Occupational exposure environment, risk factors, and hazard awareness of metal sculptors and artist welders in the U.S.
J Environ Health Res 2006 Apr; 5(1):17-28
Although there have been significant efforts to understand the exposure conditions of industrial welders, artists who weld to create art objects have been overlooked in the past. In order to better understand work environment and occupational health and safety practices of artist welders/metal sculptors, we administered a questionnaire to two sample populations of artists. These populations came from a database of metal sculptors across the U.S., and from attendees of a regional sculptors' workshop in the Southeastern U.S. A total of 93 national and 23 regional artists completed the questionnaire, with response rates of 81.6% and 79.5%, respectively. The questionnaire sought data on demographics; exposure attributes (type of welding process, base metals, electrodes/wires used); risk factors (exposure time, frequency and duration of welding); work environment (location of workspace, use and type of ventilation in the workspace); and exposure control measures employed (type of personal protective equipment used) and awareness about health hazards associated with welding fume exposures. The most commonly employed welding process and base metal were Metal Inert Gas welding and mild steel, respectively. Although the artists' work places varied, welding in studios, garages, shops, and outdoors was common. Respiratory protection was not consistently used, and was primarily limited to non-welding activities, such as cutting, grinding, and coating application. Our data for exposure time, exposure frequency, ventilation use and type, and PPE use and type indicate that a segment of the artist welder population may potentially be a high-risk population due to longer work hours and a lack of proper ventilation and exposure control measures. It is essential to target this artist population in order to provide occupational health and safety training programmes specifically tailored to their employment needs, to reduce their health risks and to increase health hazard awareness related to their work practices.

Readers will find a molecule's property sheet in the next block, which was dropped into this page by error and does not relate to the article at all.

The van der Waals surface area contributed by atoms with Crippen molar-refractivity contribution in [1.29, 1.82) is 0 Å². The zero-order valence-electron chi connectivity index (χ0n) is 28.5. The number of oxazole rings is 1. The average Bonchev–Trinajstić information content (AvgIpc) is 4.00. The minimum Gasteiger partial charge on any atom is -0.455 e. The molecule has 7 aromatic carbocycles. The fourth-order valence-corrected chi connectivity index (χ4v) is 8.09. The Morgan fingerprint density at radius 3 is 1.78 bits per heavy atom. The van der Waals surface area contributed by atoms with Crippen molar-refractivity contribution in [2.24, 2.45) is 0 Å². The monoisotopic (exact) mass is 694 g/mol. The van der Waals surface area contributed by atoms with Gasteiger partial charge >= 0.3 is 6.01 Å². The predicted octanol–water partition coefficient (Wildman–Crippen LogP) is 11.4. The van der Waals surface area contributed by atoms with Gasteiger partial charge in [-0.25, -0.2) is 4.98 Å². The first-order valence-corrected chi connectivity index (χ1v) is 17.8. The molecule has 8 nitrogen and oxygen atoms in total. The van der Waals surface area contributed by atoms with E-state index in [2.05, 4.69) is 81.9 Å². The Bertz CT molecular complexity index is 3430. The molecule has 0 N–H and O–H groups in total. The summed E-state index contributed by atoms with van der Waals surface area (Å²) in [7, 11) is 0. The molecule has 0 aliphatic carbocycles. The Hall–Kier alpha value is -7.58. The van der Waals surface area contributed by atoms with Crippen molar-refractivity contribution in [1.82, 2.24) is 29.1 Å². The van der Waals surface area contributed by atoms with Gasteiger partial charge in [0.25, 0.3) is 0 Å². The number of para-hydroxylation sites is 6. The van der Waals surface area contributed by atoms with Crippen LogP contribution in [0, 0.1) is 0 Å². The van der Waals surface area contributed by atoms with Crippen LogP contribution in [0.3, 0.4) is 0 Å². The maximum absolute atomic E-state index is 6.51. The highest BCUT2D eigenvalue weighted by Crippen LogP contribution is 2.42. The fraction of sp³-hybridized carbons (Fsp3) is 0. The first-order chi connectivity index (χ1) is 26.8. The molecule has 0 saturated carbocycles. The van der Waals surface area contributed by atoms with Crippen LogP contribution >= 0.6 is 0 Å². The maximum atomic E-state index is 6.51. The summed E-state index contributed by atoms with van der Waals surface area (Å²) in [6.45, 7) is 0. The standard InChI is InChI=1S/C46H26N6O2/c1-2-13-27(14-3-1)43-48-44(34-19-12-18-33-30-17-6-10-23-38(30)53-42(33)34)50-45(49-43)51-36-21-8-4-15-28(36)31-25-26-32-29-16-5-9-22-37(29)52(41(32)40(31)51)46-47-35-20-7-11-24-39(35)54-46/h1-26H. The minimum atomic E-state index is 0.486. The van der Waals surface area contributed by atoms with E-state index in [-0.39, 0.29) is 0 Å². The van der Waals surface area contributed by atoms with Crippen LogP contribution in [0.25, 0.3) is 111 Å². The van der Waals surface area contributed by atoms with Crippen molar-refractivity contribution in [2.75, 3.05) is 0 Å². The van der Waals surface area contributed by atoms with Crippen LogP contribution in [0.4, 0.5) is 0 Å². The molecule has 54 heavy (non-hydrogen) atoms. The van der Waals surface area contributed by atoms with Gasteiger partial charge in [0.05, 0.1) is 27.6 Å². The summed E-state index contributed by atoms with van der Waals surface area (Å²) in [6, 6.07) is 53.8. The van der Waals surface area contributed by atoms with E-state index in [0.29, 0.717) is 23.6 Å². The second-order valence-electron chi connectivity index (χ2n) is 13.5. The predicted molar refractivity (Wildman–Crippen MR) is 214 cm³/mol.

Welders; Artists; Metal-workers; Exposure-levels; Exposure-limits; Risk-factors; Workers; Work-environment; Ventilation; Personal-protective-equipment; Health-hazards; Fumes; Welding; Metal-dusts; Metal-fumes; Sculptors; Risk-factors; Environmental-exposure; Controlled-environment;
Author Keywords: arts; environmental health; exposure; hazard awareness; metals; occupational; sculptor; risk; welders; welding
Serap Erdal, Division of Environmental and Occupational Health, Sciences, School of Public Health, University of Illinois, 2121 West Taylor Street, Chicago, IL 60612
Journal of Environmental Health Research
University of Illinois at Chicago, School of Public Health